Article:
There are other players in this that may never get the narrative close they need. Like rouge, team dark should not be a team after this. This is kind of important. Because the whole thing about envoking eggman's actions is that these things should have consequences. But if no one changes as a person, it has no effect on the story that couldn't have happened with out that narrative plot point. Then nothing mattered. And rouge can help start an apocalypse and nothing is said on the matter, then nothing mattered. This story didn't need to be told.

It isn't hopeless. There's opportunity for rouge and metal sonic to make this bit of story telling actually matter. Because it seems as though the three people its about , wont. As it stands, its not even really a story being told.

 

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2 hours ago, SonicWindAttack said:

I’m not much of a debater, so forgive me if I worded my previous message poorly.  The problem here isn’t having those moments of self-doubt and moral conflict in and of themselves, it’s how they’re grossly disproportionate to the role they will ultimately serve in the story.  After all the time setting up Mr. Tinker and the possible stories that could be told with him, Eggman immediately returns and that all goes up in smoke.  In fact his return is so rushed that they had to breeze through Neo Metal Sonic, which the entire comic up until that point had been building up to, so he would turn back into plain old Metal Sonic and go crawling back to him.  Sonic gets infected and his friends scold him for letting Eggman go, but does it matter?  Does it REALLY matter?  It may seem engaging when reading them for the first time, but when critiquing the arc as a whole it’s clear that they’re nothing more than red herrings used to facilitate fake drama.  Even if the good guys are destined to win, there are ways to introduce legitimate conflict and plot threads that actually will go somewhere in the future, but this just... isn’t it.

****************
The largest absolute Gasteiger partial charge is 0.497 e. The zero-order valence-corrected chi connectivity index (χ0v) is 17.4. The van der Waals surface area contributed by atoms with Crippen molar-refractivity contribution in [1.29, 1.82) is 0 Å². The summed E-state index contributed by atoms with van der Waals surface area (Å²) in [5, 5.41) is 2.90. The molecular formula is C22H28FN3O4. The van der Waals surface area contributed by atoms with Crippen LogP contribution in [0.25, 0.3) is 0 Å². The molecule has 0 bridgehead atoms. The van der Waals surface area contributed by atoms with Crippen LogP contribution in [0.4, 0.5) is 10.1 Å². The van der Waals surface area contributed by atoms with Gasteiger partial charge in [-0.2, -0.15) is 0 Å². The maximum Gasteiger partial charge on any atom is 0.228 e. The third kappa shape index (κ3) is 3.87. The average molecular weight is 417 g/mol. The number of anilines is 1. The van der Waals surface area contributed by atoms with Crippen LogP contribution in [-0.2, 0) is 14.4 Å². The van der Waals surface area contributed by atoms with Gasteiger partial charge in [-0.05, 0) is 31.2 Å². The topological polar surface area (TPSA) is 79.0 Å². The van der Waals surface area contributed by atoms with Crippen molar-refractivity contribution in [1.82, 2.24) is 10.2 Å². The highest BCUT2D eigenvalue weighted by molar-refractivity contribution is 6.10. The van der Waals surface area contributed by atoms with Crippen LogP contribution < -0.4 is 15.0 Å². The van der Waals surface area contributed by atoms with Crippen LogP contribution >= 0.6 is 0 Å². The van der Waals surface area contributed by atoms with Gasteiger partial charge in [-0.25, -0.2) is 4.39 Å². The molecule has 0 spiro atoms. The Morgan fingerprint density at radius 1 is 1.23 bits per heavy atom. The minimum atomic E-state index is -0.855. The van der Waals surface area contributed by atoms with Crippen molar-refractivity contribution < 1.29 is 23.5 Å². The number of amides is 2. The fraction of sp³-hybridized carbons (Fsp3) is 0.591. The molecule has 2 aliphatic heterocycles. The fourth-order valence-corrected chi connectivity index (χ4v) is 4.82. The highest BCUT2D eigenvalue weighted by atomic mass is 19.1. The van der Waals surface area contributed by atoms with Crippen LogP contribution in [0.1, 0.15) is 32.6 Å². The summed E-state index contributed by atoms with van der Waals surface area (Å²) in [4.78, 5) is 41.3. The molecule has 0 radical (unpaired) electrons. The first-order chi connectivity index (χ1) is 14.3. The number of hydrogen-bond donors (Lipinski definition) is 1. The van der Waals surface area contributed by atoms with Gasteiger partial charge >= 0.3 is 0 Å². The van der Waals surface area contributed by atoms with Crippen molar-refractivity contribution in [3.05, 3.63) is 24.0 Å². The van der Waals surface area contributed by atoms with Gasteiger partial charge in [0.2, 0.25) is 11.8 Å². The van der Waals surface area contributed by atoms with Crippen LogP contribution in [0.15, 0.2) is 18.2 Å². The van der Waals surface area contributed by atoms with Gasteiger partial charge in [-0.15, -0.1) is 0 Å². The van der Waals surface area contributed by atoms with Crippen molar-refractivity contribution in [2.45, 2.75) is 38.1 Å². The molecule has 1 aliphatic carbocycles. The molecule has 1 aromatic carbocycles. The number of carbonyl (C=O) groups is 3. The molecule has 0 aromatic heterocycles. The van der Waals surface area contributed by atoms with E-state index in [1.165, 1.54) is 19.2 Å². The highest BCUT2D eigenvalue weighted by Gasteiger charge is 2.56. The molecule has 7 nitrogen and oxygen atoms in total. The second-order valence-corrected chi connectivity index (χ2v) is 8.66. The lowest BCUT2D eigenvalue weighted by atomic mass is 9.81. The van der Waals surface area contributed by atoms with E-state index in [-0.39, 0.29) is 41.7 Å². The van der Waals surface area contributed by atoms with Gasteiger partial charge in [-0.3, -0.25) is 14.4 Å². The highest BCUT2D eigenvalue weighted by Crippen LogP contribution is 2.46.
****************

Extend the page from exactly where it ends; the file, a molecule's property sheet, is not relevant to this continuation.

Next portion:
We spent two issues setting up Mr. Tinker, and then he was forgotten about until after Neo was defeated. It wasn't a 'red herring', it was just plot. Sure, we could have gotten more tinker stories before he  turned back to normal to make the change sink in more, but that doesn't make the whole arc pointless, it just makes it undercooked at worst.